Philip Cohran & The Artistic Heritage Ensemble - Malcolm X
(The Malcolm X Memorial, Zulu 1968)
“My music is always about the liberation of black people through understanding,” Cohran told Wax Poetics in 2011. Chants, claps and congas form the backbone of this section of Cohran’s tribute to the black rights activist in four parts: Malcolm Little; Detroit Red; Malcolm X; and El Hajj Malik El Shabazz.
Acutely aware of the musician’s role in the twin concerns of community and art, Cohran himself was a bastion of social change. In response to swathes of Chicago musicians fleeing to New York and California as a result of a cabaret law being passed in 1965, Cohran co-founded AACM: the Association for the Advancement of Creative Musicians. Two years later, he opened Chicago’s Affro-Arts Theater. In addition he taught music in schools and prisons, and nurtured young local talent. One of his students was Maurice White, later of Earth, Wind and Fire – “a group which borrowed many ideas from Cohran,” notes Szwed, “including the use of the thumb piano.”
Recorded three years after Malcolm X’s death, Cohran’s tribute was reissued by Mississippi Records almost 40 years later. Also recorded by Cohran in 1968 (though not released until 2012) was Spanish Suite, a heartfelt tribute to the musical legacy of Moorish Spain; and Armageddon, finally released in 2011.
Kelan Phil Cohran and Legacy - White Nile
(African Skies, Captcha Records, 2010)
Recorded in 1993 for the Adler Planetarium in Chicago, not long after the death of Sun Ra, and by which time the name Kelan (“holy scripture”) had been bestowed on Cohran by Muslim monks in China. Recordings from the ’90s of ’60s generation jazz artists are not generally cause for enthusiasm, but African Skies is one of Cohran’s greatest records, in particular its centrepiece, the sublime, stunning “White Nile,” carried elegantly by Cohran’s harp, doleful trumpet and signature frankiphone. The LP’s back cover shows the session in full swing, a pared-down group against a projected backdrop of the cosmos, lost in space. Gone is the tension and rough edge of his late ’60s recordings, and a more plaintive, sober mood prevails.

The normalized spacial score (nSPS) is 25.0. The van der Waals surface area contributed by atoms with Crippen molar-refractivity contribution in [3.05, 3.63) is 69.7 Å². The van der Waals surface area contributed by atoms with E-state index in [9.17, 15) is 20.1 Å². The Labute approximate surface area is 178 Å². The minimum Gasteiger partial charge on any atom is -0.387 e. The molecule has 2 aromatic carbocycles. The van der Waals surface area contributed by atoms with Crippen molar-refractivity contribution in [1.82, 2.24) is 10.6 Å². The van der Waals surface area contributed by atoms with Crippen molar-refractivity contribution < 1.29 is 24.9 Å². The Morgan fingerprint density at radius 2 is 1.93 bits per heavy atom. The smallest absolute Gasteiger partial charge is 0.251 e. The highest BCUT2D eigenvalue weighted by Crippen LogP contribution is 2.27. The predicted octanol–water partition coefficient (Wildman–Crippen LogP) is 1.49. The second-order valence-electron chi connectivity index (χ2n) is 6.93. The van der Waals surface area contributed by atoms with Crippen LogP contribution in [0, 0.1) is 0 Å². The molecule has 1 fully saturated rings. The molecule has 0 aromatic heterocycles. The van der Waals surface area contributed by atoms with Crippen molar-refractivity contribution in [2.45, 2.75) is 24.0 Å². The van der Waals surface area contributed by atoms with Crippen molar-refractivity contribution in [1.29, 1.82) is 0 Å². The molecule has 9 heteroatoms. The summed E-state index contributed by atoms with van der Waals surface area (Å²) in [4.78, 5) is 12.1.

Kelan Philip Cohran & The Hypnotic Brass Ensemble - Cuernavaca
(Kelan Philip Cohran & The Hypnotic Brass Ensemble, Honest Jon’s 2012)
In 2012 Honest Jon’s released an album of music by Cohran with the Hypnotic Brass Ensemble, eight of his sons.
Well into his eighth decade, the indefatigable Cohran was holding down a regular gig at the Ethiopian Diamond restaurant in suburban Chicago. In 2012 Honest Jon’s in London released an album of music by Cohran with the Hypnotic Brass Ensemble, eight of his sons. The record’s themes are snapshots of Cohran’s history: the kinetic “Stateville” is named after a notorious Illinois prison where he ran workshops in the mid-’70s; the album’s vigorous opener “Cuernavaca,” with its looping horn swells and high drama, takes its name from a town in the mountains south of Mexico City. “I was there in 1950 when I was on the road with Jay McShann’s band,” he recalls. “It’s a place close to paradise, a city filled with the fragrance of flowers. I always wanted to go back.”